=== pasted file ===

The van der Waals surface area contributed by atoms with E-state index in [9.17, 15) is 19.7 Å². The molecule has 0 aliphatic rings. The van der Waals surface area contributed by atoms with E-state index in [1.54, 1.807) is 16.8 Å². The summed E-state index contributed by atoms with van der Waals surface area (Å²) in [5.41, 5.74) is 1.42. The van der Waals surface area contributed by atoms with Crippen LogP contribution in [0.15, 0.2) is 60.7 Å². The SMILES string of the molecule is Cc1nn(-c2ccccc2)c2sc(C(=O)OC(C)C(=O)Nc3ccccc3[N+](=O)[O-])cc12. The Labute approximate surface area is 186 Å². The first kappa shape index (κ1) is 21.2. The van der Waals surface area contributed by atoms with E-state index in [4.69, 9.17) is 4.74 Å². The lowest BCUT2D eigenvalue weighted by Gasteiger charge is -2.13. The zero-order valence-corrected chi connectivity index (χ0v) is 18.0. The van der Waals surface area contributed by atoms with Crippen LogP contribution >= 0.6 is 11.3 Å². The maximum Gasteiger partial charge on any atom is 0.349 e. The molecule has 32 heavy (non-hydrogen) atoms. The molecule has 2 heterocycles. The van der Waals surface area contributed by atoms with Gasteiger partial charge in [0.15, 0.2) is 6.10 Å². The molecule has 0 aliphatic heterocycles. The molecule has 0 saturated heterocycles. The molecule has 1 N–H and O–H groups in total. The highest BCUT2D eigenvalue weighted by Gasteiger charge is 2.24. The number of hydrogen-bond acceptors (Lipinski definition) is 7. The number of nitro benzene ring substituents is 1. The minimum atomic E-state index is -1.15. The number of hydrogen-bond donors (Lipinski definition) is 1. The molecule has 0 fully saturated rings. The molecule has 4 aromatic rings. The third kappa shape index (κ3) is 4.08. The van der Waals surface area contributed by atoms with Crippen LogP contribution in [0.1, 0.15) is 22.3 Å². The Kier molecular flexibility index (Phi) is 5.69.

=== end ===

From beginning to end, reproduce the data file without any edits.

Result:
The van der Waals surface area contributed by atoms with E-state index in [9.17, 15) is 19.7 Å². The molecule has 0 aliphatic rings. The van der Waals surface area contributed by atoms with E-state index in [1.54, 1.807) is 16.8 Å². The summed E-state index contributed by atoms with van der Waals surface area (Å²) in [5.41, 5.74) is 1.42. The van der Waals surface area contributed by atoms with Crippen LogP contribution in [0.15, 0.2) is 60.7 Å². The SMILES string of the molecule is Cc1nn(-c2ccccc2)c2sc(C(=O)OC(C)C(=O)Nc3ccccc3[N+](=O)[O-])cc12. The Labute approximate surface area is 186 Å². The first kappa shape index (κ1) is 21.2. The van der Waals surface area contributed by atoms with E-state index in [4.69, 9.17) is 4.74 Å². The lowest BCUT2D eigenvalue weighted by Gasteiger charge is -2.13. The zero-order valence-corrected chi connectivity index (χ0v) is 18.0. The van der Waals surface area contributed by atoms with Crippen LogP contribution >= 0.6 is 11.3 Å². The maximum Gasteiger partial charge on any atom is 0.349 e. The molecule has 32 heavy (non-hydrogen) atoms. The molecule has 2 heterocycles. The van der Waals surface area contributed by atoms with Gasteiger partial charge in [0.15, 0.2) is 6.10 Å². The molecule has 0 aliphatic heterocycles. The molecule has 0 saturated heterocycles. The molecule has 1 N–H and O–H groups in total. The highest BCUT2D eigenvalue weighted by Gasteiger charge is 2.24. The number of hydrogen-bond acceptors (Lipinski definition) is 7. The number of nitro benzene ring substituents is 1. The minimum atomic E-state index is -1.15. The number of hydrogen-bond donors (Lipinski definition) is 1. The molecule has 0 fully saturated rings. The molecule has 4 aromatic rings. The third kappa shape index (κ3) is 4.08. The van der Waals surface area contributed by atoms with Crippen LogP contribution in [0.1, 0.15) is 22.3 Å². The Kier molecular flexibility index (Phi) is 5.69.